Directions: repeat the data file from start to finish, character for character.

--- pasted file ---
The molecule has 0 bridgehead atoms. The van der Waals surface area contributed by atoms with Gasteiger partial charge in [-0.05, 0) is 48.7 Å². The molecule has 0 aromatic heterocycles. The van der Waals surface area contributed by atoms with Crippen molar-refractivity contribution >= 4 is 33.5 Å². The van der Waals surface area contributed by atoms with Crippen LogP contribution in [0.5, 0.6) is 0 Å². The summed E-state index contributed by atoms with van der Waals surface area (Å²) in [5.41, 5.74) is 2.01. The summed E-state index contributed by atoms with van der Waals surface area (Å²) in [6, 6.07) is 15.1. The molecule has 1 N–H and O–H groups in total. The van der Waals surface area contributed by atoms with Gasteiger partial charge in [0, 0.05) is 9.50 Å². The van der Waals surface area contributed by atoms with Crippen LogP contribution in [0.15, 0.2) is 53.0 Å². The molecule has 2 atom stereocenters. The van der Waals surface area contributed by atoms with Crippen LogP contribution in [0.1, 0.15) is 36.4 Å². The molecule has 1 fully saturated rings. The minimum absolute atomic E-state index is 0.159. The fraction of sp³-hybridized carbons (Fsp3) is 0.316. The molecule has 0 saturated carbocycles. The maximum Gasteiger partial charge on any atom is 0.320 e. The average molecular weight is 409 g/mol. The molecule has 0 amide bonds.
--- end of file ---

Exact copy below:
The molecule has 0 bridgehead atoms. The van der Waals surface area contributed by atoms with Gasteiger partial charge in [-0.05, 0) is 48.7 Å². The molecule has 0 aromatic heterocycles. The van der Waals surface area contributed by atoms with Crippen molar-refractivity contribution >= 4 is 33.5 Å². The van der Waals surface area contributed by atoms with Crippen LogP contribution in [0.5, 0.6) is 0 Å². The summed E-state index contributed by atoms with van der Waals surface area (Å²) in [5.41, 5.74) is 2.01. The summed E-state index contributed by atoms with van der Waals surface area (Å²) in [6, 6.07) is 15.1. The molecule has 1 N–H and O–H groups in total. The van der Waals surface area contributed by atoms with Gasteiger partial charge in [0, 0.05) is 9.50 Å². The van der Waals surface area contributed by atoms with Crippen LogP contribution in [0.15, 0.2) is 53.0 Å². The molecule has 2 atom stereocenters. The van der Waals surface area contributed by atoms with Crippen LogP contribution in [0.1, 0.15) is 36.4 Å². The molecule has 1 fully saturated rings. The minimum absolute atomic E-state index is 0.159. The fraction of sp³-hybridized carbons (Fsp3) is 0.316. The molecule has 0 saturated carbocycles. The maximum Gasteiger partial charge on any atom is 0.320 e. The average molecular weight is 409 g/mol. The molecule has 0 amide bonds.